Inside: Left reeling from the chaos that happened in your home today? Mama, you might need a kids schedule or routine. The good news is that it’s totally doable! Getting your children on a daily routine isn’t just for the supermom down the street. Forget about her, she doesn’t really exist anyway. I promise you can do this, too! Keep reading for my favorite tips and tricks to create a kids schedule that works!

Daily chaos at home with kids got you reeling? You'll love these simple solutions to get your kids schedule or routine back on track! Learn three rules for routines, plus tips and tricks to manage difficult transitions within your child's daily routine.

Predictable and consistent routines give a firm foundation for learning, love, and connection to take place. Even better, a routine for kids at home can help prevent or redirect misbehavior before it even happens. Um, hello… sign me up, please!

So, where on earth do you start? Today, I’ll give you tips from my home to help you create a kids schedule. We’ll walk through the day and discuss resources and techniques for each transition. Let’s get to it!

 

Overwhelmed at home with your baby, toddler, or preschooler? Help is here! Download my Everyday Calm eBook and Printable Pack bundle, and learn simple mindsets and routines to conquer the chaos at home with kids.

 

Three Rules for a Kids Schedule that Won’t Make You Crazy

Before we begin, there are a few key points you need to know to make routines and schedules work for your family.

  1. Routines will vary according to age. Don’t expect a younger child to live up to the same guidelines as an older child. Younger children often need more transition time between daily activities. For a detailed schedule for a toddler, read my post about scheduling the day for a toddler as a stay at home mom.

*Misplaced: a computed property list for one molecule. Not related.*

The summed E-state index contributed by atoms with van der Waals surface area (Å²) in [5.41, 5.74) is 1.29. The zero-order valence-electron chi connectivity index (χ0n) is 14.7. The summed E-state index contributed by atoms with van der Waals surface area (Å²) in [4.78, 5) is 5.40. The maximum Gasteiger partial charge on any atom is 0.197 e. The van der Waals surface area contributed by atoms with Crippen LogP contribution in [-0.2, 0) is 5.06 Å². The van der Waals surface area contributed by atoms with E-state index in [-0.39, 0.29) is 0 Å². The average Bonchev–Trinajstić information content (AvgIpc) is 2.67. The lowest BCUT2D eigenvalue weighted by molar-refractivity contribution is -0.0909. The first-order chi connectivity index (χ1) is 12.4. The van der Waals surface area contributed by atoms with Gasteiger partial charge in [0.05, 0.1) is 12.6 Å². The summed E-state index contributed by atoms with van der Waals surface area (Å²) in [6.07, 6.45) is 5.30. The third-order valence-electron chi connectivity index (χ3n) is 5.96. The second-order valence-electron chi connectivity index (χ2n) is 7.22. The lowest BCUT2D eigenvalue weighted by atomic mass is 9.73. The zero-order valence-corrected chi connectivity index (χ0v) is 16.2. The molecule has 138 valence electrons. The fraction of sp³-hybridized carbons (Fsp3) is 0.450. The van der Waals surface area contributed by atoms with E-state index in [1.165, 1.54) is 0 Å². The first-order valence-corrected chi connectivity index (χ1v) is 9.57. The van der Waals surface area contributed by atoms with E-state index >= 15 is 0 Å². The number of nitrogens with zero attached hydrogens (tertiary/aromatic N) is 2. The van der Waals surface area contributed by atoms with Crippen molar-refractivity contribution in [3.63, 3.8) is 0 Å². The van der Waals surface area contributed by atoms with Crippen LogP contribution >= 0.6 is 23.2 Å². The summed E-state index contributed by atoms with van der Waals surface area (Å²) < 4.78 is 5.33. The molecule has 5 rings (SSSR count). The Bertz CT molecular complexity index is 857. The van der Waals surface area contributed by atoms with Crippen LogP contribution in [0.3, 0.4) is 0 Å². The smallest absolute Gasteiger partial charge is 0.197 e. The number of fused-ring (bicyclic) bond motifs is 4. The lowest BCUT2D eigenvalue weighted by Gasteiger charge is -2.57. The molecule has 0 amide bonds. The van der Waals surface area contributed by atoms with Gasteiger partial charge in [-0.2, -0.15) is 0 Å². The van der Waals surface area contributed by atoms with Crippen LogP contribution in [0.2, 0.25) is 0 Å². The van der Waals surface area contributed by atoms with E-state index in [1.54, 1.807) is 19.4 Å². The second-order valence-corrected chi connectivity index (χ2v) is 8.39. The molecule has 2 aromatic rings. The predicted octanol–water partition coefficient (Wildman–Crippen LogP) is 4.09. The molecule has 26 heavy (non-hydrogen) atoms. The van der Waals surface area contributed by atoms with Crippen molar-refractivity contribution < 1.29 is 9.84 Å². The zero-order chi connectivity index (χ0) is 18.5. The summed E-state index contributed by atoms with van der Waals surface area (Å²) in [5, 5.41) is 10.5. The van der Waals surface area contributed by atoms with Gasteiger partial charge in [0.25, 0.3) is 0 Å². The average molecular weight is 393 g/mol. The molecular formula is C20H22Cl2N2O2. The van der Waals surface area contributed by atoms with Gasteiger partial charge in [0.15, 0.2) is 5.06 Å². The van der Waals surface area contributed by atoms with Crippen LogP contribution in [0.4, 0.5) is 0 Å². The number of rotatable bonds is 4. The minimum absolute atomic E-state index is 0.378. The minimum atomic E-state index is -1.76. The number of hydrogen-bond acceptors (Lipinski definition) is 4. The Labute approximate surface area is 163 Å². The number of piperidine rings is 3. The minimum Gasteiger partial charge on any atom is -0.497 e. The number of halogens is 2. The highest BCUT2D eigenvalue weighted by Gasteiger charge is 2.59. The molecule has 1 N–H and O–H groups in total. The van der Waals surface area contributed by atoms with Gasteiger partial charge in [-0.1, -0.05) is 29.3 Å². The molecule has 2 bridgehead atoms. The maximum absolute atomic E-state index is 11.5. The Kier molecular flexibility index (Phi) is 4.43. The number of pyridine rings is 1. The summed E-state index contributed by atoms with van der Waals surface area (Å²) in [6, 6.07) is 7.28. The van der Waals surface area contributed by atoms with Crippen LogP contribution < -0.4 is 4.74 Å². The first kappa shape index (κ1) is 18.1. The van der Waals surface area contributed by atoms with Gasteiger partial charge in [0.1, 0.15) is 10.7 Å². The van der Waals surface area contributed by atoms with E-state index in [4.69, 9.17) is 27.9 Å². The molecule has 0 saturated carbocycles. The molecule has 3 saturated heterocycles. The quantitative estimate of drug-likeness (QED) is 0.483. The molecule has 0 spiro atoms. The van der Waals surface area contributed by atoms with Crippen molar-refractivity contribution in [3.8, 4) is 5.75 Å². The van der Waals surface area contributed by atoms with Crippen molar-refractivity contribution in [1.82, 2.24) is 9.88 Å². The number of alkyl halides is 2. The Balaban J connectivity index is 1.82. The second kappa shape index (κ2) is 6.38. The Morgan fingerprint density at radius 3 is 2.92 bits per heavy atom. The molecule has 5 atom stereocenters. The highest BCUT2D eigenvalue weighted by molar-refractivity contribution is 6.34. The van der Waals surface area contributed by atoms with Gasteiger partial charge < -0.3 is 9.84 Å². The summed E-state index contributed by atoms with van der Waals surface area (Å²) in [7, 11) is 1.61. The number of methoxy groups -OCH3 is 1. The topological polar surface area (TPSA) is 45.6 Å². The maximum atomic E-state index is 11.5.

2. Routines are guidelines, not laws. It’s important to give yourself and your children a little wiggle room and grace along the way.
  3. Routines only work if you’re consistent. My mom always says, “If you can do it once, you can do it twice. If you can do it twice, you can make it a habit.” As you stick to your routine, you’ll find it gets easier! Don’t give up if you don’t see improvement after one day.

Peek at Our Daily Routine

So what does our daily kids schedule look like? Of course it changes from age to age, but in general here’s what we aim for:

  • Morning: 7:30- 9:00 Breakfast, wash face and hands, simple and quick chores. Add in morning basket time for preschoolers!
  • Mid Morning: 9:00- 11:00 Outside for exercise, gross motor play, exploration.
  • Early Afternoon: 11:00-2:00 Clean up, lunch, read books, nap.
  • Late Afternoon: 2:00-5:30 Fine motor play, color, read books, play doh, learning activities.
  • Evening: 5:30- 7:00 Free play while I make dinner, clean up
  • Nighttime: 7:00- 8:00 Bath, Bible story, read books, bedtime.

Looking for routines or a kids schedule for a certain age? Find age-specific advice here:

Daily Kids Schedule and Transitions

One of the most difficult parts of a routine to master are those tricky transitions. Why does everything fall apart the moment you try to pack up and get in the car or sit everyone down for a meal?